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Vincent’s Club ends gender exclusivity

Daniel Kodsi
Daniel Kodsi
Hi, I am Chairman of OSPL, Cherwell's publishing house. I was editor during Michaelmas 2016. I read Philosophy, Politics and Economics (PPE) at Balliol College and can be reached at [email protected]

Vincent’s Club (or “Vinnie’s”) voted last Wednesday to finally allow admission of female members of the Oxford Blues sporting community as full members.

Previously, non-members had to be invited to use the clubhouse, though members of Atalanta’s Club – an equivalent society to Vincent’s for female Blues – nonetheless had access to the club’s facilities.

Ayowande McCunn, Vincent’s president, said, “On 9 March 2016 the resident members of Vincent’s Club completed a vote that removed the word ‘male’ from the Constitution of the Club. The effect of the change in the rules is that women are now eligible to be elected to membership of Vincent’s Club. A 2/3 majority was required for the resolution to pass and 85 per cent of resident members voted in favour of the change.

“The process leading to the change began in Michaelmas Term 2015 and involved a consultation of members during Hilary Term.”

The decision to allow for female membership comes only a year after the club rejected the same change. Though a majority at the time wished to strike the word “male” from the constitution, they did not constitute the two-thirds majority required for a constitutional change.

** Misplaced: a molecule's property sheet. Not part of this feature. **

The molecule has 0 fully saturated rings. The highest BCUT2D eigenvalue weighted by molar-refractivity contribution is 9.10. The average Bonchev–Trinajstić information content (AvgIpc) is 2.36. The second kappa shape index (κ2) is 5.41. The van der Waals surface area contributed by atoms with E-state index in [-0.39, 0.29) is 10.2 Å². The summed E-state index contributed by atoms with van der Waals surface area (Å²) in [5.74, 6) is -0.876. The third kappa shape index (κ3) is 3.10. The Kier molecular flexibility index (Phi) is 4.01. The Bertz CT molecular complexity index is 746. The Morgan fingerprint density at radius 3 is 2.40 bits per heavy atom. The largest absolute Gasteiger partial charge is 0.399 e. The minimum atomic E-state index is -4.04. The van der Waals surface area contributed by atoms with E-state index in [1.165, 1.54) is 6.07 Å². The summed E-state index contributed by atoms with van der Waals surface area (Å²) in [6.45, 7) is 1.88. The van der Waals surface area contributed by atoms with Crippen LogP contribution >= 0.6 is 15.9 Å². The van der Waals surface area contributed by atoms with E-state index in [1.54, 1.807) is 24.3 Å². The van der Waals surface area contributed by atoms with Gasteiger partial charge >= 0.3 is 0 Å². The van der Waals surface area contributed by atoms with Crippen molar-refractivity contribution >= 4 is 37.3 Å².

The new vote has proven more popular than last year’s, although some think it still comes too late.

Juliet Flamank, a first year athlete at Balliol, told Cherwell, “I think that it’s sadly too common that clubs such as these started off a male only clubs. Although it’s great for future generations that women are now allowed to be members, it’s a shame and rather ridiculous that its taken it this long.

“As a woman in sport I feel that my sporting achievements should be equally celebrated and I should have the ability to participate in all the ways that men in sport do. Vinnie’s says it stands for sporting excellence – well for a club more than 150 years old, I can’t believe that only now have they realised that women’s sporting excellence is also recognisable. It’s great this change has finally happened and I hope it encourages others like it.

“It’s just very late to the game.”

Eden Bailey, OUSU’s VP for Access and Academic Affairs-elect, expressed the same sentiment more succinctly.

“It is 2016,” she said.

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